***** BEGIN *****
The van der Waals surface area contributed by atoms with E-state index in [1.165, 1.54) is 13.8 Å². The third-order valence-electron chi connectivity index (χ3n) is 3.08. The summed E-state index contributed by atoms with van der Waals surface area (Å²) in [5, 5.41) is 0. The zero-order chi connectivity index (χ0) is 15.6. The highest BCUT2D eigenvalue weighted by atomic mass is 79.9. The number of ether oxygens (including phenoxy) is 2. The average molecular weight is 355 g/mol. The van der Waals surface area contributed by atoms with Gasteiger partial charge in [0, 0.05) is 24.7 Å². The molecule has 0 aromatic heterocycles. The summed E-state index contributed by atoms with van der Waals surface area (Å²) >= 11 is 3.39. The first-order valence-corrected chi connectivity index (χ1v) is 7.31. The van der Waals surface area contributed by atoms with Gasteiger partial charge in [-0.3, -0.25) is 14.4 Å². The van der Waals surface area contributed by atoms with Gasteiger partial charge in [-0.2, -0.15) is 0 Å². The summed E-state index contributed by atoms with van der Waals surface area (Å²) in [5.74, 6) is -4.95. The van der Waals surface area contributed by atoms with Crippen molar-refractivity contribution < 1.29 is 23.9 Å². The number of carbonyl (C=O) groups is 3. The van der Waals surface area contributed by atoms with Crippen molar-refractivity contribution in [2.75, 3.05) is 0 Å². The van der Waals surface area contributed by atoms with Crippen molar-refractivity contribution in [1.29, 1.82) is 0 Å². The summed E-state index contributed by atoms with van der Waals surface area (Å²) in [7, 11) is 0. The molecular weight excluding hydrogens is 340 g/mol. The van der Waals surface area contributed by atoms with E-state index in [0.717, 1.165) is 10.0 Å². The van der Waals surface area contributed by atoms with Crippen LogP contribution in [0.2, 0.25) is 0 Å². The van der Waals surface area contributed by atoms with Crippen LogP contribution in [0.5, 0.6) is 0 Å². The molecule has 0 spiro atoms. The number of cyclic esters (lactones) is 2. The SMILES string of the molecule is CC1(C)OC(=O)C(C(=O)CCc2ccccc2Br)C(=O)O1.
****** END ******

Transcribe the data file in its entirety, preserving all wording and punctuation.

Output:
The van der Waals surface area contributed by atoms with E-state index in [1.165, 1.54) is 13.8 Å². The third-order valence-electron chi connectivity index (χ3n) is 3.08. The summed E-state index contributed by atoms with van der Waals surface area (Å²) in [5, 5.41) is 0. The zero-order chi connectivity index (χ0) is 15.6. The highest BCUT2D eigenvalue weighted by atomic mass is 79.9. The number of ether oxygens (including phenoxy) is 2. The average molecular weight is 355 g/mol. The van der Waals surface area contributed by atoms with Gasteiger partial charge in [0, 0.05) is 24.7 Å². The molecule has 0 aromatic heterocycles. The summed E-state index contributed by atoms with van der Waals surface area (Å²) >= 11 is 3.39. The first-order valence-corrected chi connectivity index (χ1v) is 7.31. The van der Waals surface area contributed by atoms with Gasteiger partial charge in [-0.3, -0.25) is 14.4 Å². The van der Waals surface area contributed by atoms with Gasteiger partial charge in [-0.2, -0.15) is 0 Å². The summed E-state index contributed by atoms with van der Waals surface area (Å²) in [5.74, 6) is -4.95. The van der Waals surface area contributed by atoms with Crippen molar-refractivity contribution < 1.29 is 23.9 Å². The number of carbonyl (C=O) groups is 3. The van der Waals surface area contributed by atoms with Crippen molar-refractivity contribution in [2.75, 3.05) is 0 Å². The van der Waals surface area contributed by atoms with Crippen molar-refractivity contribution in [1.29, 1.82) is 0 Å². The summed E-state index contributed by atoms with van der Waals surface area (Å²) in [7, 11) is 0. The molecular weight excluding hydrogens is 340 g/mol. The van der Waals surface area contributed by atoms with E-state index in [0.717, 1.165) is 10.0 Å². The van der Waals surface area contributed by atoms with Crippen LogP contribution in [0.2, 0.25) is 0 Å². The van der Waals surface area contributed by atoms with Crippen LogP contribution in [0.5, 0.6) is 0 Å². The molecule has 0 spiro atoms. The number of cyclic esters (lactones) is 2. The SMILES string of the molecule is CC1(C)OC(=O)C(C(=O)CCc2ccccc2Br)C(=O)O1.